Week 4- Building Cultural Competence

This week was action-packed.  One of the tasks I was charged with was hosting a conversation with Nationwide Children’s Hospital (NCH) physician residents.  On occasion, the BGCC will host conversations with NCH residents with the purpose of broadening their understanding of the resources available in the Columbus community.   Since my supervisor at the BGCC understands that I am more than equip to have conversations surrounding cultural competence, he was more than happy to allow me to lead the discussion.

I met the residents at the South Side Club.  After I gave them the tour of the facilities, we sat down and introduced ourselves.  After introductions I gave them some statistics surrounding the many barriers for youth in our community.  For example, only 12% of youth in Franklin County are a part of after-school programming.  They had excellent questions and were genuinely interested in trying to find ways they can make a difference as physicians.

This atmosphere of curiosity lead us to start to talk about the challenges they have experience working with vulnerable populations of youth.  One of the residents brought up that parents seem to “not care.”  As an educator, I heard this label placed on parents before.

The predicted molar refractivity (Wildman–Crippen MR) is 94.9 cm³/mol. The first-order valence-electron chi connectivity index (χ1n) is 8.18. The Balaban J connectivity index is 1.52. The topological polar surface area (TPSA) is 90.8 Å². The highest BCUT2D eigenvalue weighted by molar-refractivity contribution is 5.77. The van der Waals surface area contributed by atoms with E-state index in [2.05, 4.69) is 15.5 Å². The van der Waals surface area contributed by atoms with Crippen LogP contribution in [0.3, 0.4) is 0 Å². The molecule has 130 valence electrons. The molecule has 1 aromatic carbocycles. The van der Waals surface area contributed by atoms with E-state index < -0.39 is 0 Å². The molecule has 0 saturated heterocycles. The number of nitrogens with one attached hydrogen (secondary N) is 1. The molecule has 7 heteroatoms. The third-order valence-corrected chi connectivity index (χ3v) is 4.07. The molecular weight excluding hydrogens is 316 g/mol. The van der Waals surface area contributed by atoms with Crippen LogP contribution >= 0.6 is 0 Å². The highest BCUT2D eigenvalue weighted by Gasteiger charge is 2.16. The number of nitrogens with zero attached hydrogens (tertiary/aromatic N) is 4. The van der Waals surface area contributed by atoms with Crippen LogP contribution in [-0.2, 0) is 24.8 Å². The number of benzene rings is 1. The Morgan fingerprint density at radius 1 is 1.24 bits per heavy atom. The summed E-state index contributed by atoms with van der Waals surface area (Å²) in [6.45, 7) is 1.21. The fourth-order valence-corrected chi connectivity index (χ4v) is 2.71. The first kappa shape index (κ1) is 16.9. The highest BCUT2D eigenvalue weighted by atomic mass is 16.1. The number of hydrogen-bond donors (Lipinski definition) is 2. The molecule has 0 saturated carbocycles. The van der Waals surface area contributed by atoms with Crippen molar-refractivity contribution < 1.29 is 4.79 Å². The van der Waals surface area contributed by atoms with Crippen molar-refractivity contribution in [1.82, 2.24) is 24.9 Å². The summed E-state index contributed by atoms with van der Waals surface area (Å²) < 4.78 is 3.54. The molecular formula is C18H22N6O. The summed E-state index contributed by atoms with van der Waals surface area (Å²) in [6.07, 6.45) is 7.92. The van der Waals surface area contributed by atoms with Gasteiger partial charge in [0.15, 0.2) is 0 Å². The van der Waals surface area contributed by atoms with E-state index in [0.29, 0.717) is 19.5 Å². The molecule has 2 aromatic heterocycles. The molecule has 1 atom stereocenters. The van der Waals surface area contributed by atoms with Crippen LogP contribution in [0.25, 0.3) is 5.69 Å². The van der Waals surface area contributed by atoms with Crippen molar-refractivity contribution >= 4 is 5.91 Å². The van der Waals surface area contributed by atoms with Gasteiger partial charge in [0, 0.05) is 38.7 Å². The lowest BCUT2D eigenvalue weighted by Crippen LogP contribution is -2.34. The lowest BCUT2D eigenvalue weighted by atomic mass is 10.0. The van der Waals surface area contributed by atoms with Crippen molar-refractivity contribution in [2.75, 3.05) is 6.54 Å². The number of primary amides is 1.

In order to get the residents talking a little, I asked, “How did you know the parents did not care?”

The person who made the comment stated that parents of color are often on the phone and seem uninterested.  We all proceeded to discover alternative causes to uninterested behavior besides they “don’t care.”  For example, the parent could be worried about what the family is going to eat that night or they might have other health concerns.

We had a brief conversation about the historical context of the health system and how this context justifies Black American’s distrust of physicians.  Moreover, we talked about how physicians can gain the trust of patients or guardians.  One suggestion I had was to be clear with parents that the physician believes the parent is the expert of their child’s health.  This means going beyond collecting a questionnaire.  Physicians should go above and beyond to have verbal communication with parents, empowering them to partner with the physicians to maximize the health of the child.

At the end of the conversation we had fostered mutually understanding.  As a person of color, I myself am very skeptical of doctors.  However, meeting with the NCH residents gave me hope for the future of the healthcare system.

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